If you've heard it once, you've heard it a thousand times: Make it your mission to find a mentor. But what the career experts don't tell you is that there's a strong chance that at some point in your career the person to whom you report will be different than the person you turn to for professional guidance and support. Oh, there's more: You'll probably have to take the first step before the relationship evolves into something substantial. So what do you when you want to create space for a connection with someone other than your boss?
Click through for a four-step primer filled with conversation-starters, the right questions to ask, plus an eye towards the future when the partnership pays major dividends.
1) Make it about them
People love to talk about what they do, so use that to your advantage. A savvy way to kick-start a new professional relationship is to give the prospective mentor a compliment, then follow up with a question. For example, "I loved how you incorporated those statistics from that Washington Post poll on paid leave into your presentation! Do you think us implementing the policy will have a huge affect on company culture and productivity?" She'll be impressed by your attention to detail and be more inclined to want to know more about you. The trick though is to find superstars within your organization with the position and experiences that you are genuinely curious about — few things are worse than self-indulgence cloaked as curiosity.
2) Leverage your boss's connections
Use check-ins and performance reviews with your boss as a way to organically extend your network. Alert her to your evolving interests and the areas of opportunity you're looking to strengthen and ask if she has any recommendations that you reach out to. Most of the time, your boss will make the connection for you, which works in your favor because it shows the soon-to-be mentor that you come "pre-approved." But if she doesn't offer and you already have someone in mind that your boss has a working relationship with, mention that you'd love to schedule lunch or coffee with that person to broaden your insight. Ask if she would be willing to coordinate an introduction. Still nothing? Then make it happen on your own terms. Let your boss know how seriously you take your professional development and give her a heads-up that you understand and respect her hesitance, but you're more than willing to do the work yourself. Refer to the tip above to get the ball rolling.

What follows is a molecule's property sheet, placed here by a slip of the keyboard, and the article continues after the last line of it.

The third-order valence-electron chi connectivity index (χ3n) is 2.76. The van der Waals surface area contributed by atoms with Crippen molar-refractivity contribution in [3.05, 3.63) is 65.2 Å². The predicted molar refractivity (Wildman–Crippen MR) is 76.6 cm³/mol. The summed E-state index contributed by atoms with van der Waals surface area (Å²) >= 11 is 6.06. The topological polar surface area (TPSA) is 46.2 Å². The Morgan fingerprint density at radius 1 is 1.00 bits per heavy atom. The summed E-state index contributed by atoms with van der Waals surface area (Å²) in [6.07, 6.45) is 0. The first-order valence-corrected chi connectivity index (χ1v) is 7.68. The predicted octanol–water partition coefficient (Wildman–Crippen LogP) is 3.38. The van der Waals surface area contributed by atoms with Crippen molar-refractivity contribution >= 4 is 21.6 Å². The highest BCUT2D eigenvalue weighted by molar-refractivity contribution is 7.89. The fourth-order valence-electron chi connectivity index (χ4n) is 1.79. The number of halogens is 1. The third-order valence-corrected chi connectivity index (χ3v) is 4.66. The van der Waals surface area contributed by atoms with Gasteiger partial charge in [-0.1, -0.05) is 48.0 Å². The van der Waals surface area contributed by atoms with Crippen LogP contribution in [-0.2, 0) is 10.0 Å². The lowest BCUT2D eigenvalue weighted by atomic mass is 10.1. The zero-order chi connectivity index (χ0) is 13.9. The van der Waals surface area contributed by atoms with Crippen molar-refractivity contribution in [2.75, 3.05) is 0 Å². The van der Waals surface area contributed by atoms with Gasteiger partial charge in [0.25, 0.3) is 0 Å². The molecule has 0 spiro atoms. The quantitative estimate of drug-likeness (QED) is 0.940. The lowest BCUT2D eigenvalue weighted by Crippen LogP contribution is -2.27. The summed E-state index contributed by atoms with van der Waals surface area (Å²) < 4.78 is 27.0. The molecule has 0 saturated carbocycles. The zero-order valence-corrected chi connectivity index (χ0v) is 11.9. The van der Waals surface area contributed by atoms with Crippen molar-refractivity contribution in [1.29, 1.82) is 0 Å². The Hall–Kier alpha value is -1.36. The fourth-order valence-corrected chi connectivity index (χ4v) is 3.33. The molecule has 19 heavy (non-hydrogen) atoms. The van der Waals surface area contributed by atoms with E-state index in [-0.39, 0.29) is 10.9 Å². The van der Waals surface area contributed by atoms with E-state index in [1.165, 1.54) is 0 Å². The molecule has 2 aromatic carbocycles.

3) Prepare for bigger and better
As you nurture this new relationship, share how you've diversified your skill set and gaining more experience. Are you learning a new language? Studying for a new certification? Leading a task force on an initiative for your department? Then watch your new mentor turn into your biggest cheerleader to see that your ambition doesn't go unrewarded. So if when you're assigned a special project or your opinion on a new company initiative is requested, don't blow it. Build connections with the reality that they will most likely lead to something larger than your current role has room for.
4) Show your true colors
Don't hide the quirks that make you stand out, because those characteristics are often like magnets that draw good people towards you. People respond to authenticity so embrace what makes you different. After all, when you team uniqueness, a second-to-none work ethic and the support of a few influential figures, even the sky can't limit your greatness.